Of the 23 reading periods that offer some kind of cash advance/prize for first books, the average prize is $2,522. That’s weighted by the Bergman Prize, which is $10,000. If I remove that prize, the average is $2,182.
Compensation: Still too murky. (I’m being kind.)
It’s ridiculous how hard it is to find this information. There are presses who will bark at you multiple times about how vital (and nonrefundable) your submission fee is but never say a thing about royalties.
Of the 147 opportunities, 34 have no compensation information that I could find in a public spot. That’s almost a quarter of the list. And many have vague information, such as “prize includes publication and a standard contract.”
This is what I count as compensation:
Cash prize or advance
While I may note if a prize offers a promotional package or residency, I do not count this as compensation. Compensation needs to be able to put food on the table or keep the heat on. An author copy can be sold. An advance can be used for groceries. Royalties (though often small) can help buy a bus pass or fill up the car. If a press says they offer a $10,000 prize but $1,500 is a promotional budget, I list the cash as $8,500.
Of the 113 reading periods with compensation information available:
About 80% (91) offer a cash prize or advance. The average is $2,019.
About 20% (22) do not offer a cash prize or advance.
Royalty information is hard to come by and tends to be all over the map. Publishers define royalties in different ways, so I have not been able to standardize this info in a way that would let us know what the average royalty is.
No Cash Prize: Worth Close Consideration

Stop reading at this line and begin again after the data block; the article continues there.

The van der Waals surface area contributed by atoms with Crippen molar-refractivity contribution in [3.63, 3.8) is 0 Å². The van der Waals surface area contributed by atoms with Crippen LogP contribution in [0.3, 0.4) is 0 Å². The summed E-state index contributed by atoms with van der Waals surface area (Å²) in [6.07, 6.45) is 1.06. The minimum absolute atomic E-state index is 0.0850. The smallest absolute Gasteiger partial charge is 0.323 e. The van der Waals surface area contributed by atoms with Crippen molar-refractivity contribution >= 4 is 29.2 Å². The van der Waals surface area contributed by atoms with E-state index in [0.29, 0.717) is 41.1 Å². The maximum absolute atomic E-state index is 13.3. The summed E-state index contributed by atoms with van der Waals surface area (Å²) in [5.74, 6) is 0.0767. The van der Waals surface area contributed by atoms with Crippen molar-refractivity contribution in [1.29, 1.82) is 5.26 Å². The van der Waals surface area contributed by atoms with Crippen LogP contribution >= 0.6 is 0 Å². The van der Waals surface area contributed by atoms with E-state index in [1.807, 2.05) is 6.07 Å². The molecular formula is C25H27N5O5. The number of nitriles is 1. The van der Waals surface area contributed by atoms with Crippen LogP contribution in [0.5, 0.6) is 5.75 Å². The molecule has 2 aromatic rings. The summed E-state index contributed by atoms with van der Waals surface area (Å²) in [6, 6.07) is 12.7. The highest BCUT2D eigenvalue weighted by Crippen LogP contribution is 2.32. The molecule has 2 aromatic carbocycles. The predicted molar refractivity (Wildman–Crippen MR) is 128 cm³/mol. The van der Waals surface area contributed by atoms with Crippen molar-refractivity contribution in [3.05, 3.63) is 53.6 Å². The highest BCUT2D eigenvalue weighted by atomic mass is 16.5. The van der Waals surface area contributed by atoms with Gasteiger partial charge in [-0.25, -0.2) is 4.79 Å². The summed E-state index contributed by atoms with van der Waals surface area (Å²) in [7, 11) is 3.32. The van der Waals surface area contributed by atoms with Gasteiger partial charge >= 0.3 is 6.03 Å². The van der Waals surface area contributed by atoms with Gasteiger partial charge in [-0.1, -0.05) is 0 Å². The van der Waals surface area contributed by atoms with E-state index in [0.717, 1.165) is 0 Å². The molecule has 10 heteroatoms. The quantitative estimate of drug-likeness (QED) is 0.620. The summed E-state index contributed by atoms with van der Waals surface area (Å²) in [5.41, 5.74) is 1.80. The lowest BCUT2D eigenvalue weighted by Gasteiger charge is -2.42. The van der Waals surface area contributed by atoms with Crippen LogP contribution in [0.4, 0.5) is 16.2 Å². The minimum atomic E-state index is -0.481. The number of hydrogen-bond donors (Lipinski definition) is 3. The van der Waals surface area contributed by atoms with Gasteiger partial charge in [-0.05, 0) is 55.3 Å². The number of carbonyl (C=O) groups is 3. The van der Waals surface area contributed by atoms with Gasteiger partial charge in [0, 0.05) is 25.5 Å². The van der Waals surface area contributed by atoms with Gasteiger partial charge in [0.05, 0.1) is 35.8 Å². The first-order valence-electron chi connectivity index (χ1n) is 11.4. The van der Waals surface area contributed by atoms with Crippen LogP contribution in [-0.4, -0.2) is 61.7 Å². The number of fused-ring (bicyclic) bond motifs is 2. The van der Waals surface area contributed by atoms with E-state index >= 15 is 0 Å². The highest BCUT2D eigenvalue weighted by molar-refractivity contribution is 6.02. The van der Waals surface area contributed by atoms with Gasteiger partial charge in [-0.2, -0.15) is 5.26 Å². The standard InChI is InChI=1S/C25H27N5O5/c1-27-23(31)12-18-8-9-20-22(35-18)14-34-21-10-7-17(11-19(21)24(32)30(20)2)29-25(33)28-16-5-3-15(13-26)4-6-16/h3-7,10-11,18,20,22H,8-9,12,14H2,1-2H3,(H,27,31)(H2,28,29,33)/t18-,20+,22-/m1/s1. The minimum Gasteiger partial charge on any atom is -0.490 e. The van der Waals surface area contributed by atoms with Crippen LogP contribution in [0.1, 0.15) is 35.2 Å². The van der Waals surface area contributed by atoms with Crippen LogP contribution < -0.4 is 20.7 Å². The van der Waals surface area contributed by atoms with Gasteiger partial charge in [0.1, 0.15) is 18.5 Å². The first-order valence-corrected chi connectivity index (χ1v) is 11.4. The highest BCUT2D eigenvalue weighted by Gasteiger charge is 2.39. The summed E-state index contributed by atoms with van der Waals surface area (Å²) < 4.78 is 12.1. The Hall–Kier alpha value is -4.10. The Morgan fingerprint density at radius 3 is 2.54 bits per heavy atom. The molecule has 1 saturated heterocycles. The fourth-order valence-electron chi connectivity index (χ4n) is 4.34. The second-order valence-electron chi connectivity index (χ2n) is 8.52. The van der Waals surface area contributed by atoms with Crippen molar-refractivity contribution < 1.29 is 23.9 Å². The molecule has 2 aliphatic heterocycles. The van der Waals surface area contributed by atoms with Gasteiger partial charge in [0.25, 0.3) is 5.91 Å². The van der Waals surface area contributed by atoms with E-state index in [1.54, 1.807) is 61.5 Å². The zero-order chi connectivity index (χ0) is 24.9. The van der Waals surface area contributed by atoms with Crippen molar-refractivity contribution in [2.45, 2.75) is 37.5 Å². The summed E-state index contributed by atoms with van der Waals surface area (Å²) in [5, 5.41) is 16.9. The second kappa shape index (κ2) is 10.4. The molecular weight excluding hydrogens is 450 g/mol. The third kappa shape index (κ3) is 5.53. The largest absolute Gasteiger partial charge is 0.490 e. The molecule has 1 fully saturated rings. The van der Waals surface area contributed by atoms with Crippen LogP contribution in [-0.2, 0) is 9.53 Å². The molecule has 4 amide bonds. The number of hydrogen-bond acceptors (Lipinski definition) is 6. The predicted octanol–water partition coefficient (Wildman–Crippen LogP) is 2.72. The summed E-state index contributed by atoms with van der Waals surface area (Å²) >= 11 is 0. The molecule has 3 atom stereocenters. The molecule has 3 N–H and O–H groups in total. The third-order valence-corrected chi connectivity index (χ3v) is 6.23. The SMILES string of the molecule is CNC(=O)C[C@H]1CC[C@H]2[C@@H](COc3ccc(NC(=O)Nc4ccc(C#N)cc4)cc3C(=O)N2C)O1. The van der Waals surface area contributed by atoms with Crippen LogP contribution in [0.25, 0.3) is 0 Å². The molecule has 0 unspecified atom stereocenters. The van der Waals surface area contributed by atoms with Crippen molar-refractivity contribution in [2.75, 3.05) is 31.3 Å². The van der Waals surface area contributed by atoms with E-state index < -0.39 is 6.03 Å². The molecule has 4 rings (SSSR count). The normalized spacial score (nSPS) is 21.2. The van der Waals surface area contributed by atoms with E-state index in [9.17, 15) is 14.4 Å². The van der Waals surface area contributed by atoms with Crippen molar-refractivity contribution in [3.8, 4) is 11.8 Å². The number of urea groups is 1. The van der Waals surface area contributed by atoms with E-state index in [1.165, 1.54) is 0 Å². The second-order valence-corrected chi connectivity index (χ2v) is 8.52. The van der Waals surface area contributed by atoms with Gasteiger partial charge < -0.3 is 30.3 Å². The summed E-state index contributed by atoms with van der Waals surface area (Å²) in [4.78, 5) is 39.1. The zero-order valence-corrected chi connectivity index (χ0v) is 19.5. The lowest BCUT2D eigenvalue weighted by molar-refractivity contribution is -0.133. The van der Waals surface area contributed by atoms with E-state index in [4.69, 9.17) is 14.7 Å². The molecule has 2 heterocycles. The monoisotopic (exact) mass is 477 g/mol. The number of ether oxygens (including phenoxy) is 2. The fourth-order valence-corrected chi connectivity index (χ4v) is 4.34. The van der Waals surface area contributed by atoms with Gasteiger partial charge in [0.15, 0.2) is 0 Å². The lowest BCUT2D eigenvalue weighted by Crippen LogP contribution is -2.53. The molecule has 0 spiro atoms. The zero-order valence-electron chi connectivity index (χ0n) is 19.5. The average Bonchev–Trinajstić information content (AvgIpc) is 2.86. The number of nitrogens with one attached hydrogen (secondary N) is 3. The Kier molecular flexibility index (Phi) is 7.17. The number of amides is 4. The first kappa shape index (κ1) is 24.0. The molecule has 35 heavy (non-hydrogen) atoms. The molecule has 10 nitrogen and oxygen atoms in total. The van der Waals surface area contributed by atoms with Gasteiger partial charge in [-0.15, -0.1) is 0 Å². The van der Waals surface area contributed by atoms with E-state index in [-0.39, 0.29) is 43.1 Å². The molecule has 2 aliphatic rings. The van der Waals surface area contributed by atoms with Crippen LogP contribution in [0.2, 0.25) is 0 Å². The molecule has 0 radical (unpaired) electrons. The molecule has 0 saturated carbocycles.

I’m curious how fairness plays out in the group of 22 reading periods that offer no cash advance or cash prize. You might expect most or all of these to charge no reading fee, offer waivers, or otherwise find a way to make the exchange fair. However:
The majority in this group (15 of them) still charge a reading fee.
The average reading fee is $19—but most of the presses (9 of them) actually charge more than that, anywhere from $20 to $30.
And only four presses in this group offer a fee waiver (as far as I could find).
Some in this group do not even appear to offer royalties or only offer royalties once a certain number of copies have been sold. If I was submitting a book now, I’d proceed with caution around a press that charges a reading fee but does not offer cash and also does not offer clear, competitive compensation (royalties and copies).
Is this a balanced ecosystem?
If each opportunity received 250 submissions, that would be over $725,000 put into the poetry community by writers—in just one year of submitting.
The total cash prize pool in 2023 is $183,700. That’s 25% of the fee revenue generated if each opportunity receives 250 submissions. And yes, publishers have expenses. The fees are by no means pure profit, but this percentage hints at the balance of the exchange between poets and publishers.
I’ll continue to update the spreadsheet as new information is available throughout 2023. Updates and deadlines will be shared every month in future issues of the poetry bulletin, but unless incredibly groundbreaking things come to light, I won’t update the data (above) again after this first big push.
Get the spreadsheet of opportunities on Google here.
If you need support to cover manuscript submission fees, find details here.
If you’re a publisher who wants to share an update, please say hello.